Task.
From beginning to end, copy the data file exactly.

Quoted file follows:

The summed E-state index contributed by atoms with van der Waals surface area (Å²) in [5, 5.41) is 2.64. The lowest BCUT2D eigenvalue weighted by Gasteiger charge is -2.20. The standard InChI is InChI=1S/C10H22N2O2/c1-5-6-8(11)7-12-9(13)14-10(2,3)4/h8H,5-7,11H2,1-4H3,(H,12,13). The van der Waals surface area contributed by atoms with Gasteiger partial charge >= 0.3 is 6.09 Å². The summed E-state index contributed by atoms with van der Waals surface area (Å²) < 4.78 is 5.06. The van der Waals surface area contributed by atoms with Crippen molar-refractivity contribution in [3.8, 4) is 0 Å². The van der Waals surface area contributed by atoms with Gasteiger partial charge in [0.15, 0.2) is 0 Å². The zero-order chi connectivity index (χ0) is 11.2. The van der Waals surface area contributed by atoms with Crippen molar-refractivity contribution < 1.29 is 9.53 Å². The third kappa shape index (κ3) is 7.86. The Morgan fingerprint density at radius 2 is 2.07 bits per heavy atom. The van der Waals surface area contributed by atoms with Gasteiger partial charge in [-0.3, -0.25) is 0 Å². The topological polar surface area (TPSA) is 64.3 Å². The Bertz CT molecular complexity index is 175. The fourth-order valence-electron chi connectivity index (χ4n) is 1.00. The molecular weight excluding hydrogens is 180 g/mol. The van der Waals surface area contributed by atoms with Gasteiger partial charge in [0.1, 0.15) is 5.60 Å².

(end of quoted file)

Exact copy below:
The summed E-state index contributed by atoms with van der Waals surface area (Å²) in [5, 5.41) is 2.64. The lowest BCUT2D eigenvalue weighted by Gasteiger charge is -2.20. The standard InChI is InChI=1S/C10H22N2O2/c1-5-6-8(11)7-12-9(13)14-10(2,3)4/h8H,5-7,11H2,1-4H3,(H,12,13). The van der Waals surface area contributed by atoms with Gasteiger partial charge >= 0.3 is 6.09 Å². The summed E-state index contributed by atoms with van der Waals surface area (Å²) < 4.78 is 5.06. The van der Waals surface area contributed by atoms with Crippen molar-refractivity contribution in [3.8, 4) is 0 Å². The van der Waals surface area contributed by atoms with Gasteiger partial charge in [0.15, 0.2) is 0 Å². The zero-order chi connectivity index (χ0) is 11.2. The van der Waals surface area contributed by atoms with Crippen molar-refractivity contribution < 1.29 is 9.53 Å². The third kappa shape index (κ3) is 7.86. The Morgan fingerprint density at radius 2 is 2.07 bits per heavy atom. The van der Waals surface area contributed by atoms with Gasteiger partial charge in [-0.3, -0.25) is 0 Å². The topological polar surface area (TPSA) is 64.3 Å². The Bertz CT molecular complexity index is 175. The fourth-order valence-electron chi connectivity index (χ4n) is 1.00. The molecular weight excluding hydrogens is 180 g/mol. The van der Waals surface area contributed by atoms with Gasteiger partial charge in [0.1, 0.15) is 5.60 Å².